Nature of Reality
anandhudli at HOTMAIL.COM
Sun Oct 7 12:06:35 CDT 2001
On Fri, 5 Oct 2001 13:17:57 -0700, Raghavendra Hebbalalu
<hs_raghavendra at YAHOO.COM> wrote:
> My earlier mail was to clarify that the mind is
>subtler than the brain and hence includes the brain.
>But I would agree with Jaldhar,Aniruddhan and Vaidya
>that reconciling Science and the Veda will not help us
>attain that which is to be attained. It may help a few
>people, depending on their background, to put their
>thoughts in the right perspective.
> It would be an interesting exercise to explore
>the link between the Veda and science, though, as a
>purely academic exercise.
If the Veda contains information that can be gained from other means
independently, then it (Veda) becomes redundant. Also, as Shankara
says, each source of information will have its own sphere of dominance.
Therefore, any information found in the Veda that can also be gained
independently from other means cannot be in the sphere of dominance
of the Veda. It is reasonable to conclude that such information is
only of secondary importance. Again, Shankara holds that any apparent
contradiction between the Veda and other means of knowledge in a sphere
where the latter is dominant (but not the Veda) has to be resolved by
interpreting the Veda not in a literal way but in a secondary or symbolic
Based on these observations, we can say this about Veda and science.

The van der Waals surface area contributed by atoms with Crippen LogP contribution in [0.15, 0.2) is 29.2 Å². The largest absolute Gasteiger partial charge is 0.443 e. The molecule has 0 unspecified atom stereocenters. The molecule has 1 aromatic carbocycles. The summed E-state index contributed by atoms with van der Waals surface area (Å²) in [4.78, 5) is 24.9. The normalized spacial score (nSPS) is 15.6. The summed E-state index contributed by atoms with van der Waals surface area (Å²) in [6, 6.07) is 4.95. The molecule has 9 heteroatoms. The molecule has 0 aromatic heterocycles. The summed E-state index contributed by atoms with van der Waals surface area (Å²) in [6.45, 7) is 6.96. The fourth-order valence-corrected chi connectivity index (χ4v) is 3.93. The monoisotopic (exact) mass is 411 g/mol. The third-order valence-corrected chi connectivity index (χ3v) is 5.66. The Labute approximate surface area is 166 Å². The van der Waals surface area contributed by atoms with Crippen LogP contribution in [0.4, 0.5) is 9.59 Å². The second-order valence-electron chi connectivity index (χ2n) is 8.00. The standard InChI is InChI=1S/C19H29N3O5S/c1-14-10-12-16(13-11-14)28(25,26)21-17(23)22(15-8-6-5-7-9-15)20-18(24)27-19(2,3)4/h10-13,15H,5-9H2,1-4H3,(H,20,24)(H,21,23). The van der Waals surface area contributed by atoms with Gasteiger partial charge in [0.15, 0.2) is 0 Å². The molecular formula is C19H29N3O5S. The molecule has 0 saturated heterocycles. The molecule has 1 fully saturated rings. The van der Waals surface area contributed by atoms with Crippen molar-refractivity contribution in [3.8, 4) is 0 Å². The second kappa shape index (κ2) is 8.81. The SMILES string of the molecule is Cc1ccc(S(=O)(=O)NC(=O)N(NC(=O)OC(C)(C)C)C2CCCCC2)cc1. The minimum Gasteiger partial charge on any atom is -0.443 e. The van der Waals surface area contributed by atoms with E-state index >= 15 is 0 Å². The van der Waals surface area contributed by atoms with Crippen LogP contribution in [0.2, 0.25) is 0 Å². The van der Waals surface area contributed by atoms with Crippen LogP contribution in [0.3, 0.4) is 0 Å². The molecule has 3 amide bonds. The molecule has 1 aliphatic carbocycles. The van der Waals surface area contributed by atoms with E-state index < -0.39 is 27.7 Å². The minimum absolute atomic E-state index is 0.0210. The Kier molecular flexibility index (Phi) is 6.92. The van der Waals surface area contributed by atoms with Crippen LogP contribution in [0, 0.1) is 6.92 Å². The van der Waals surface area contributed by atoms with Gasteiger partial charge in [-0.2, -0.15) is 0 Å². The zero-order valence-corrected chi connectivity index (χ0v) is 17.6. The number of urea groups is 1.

1. If there is any information that is not yet discovered by science,
but is formulated in the Veda, then such information can serve as a
guide for science to potentially progress to the stage of actually
discovering that information. Remember that such "discovery" by science
may not be possible in all cases!
2. If there is any information that has been discovered by science
independently of the Veda but also found in the Veda, according to
some interpretation, then such information cannot be in the sphere of
dominance of the Veda.
3. If there is any information that has been discovered by science
independently of the Veda but is found to be contradicted in the Veda,
then such contradictions will have to be reconciled according to what
I agree that the sphere of dominance of the Veda consists of discussion
of those matters that are beyond the grasp of the senses. And science
is traditionally concerned with matters that can ultimately be observed,
verified by the senses either directly, or indirectly through some
measuring instruments. (Such instruments can be considered to be
extensions of the sense organs.) Now, one can try to redefine science
to move beyond the senses but that would not be acceptable to all
scientists. They would object that science would then lose all
objectivity and hence verifiability.
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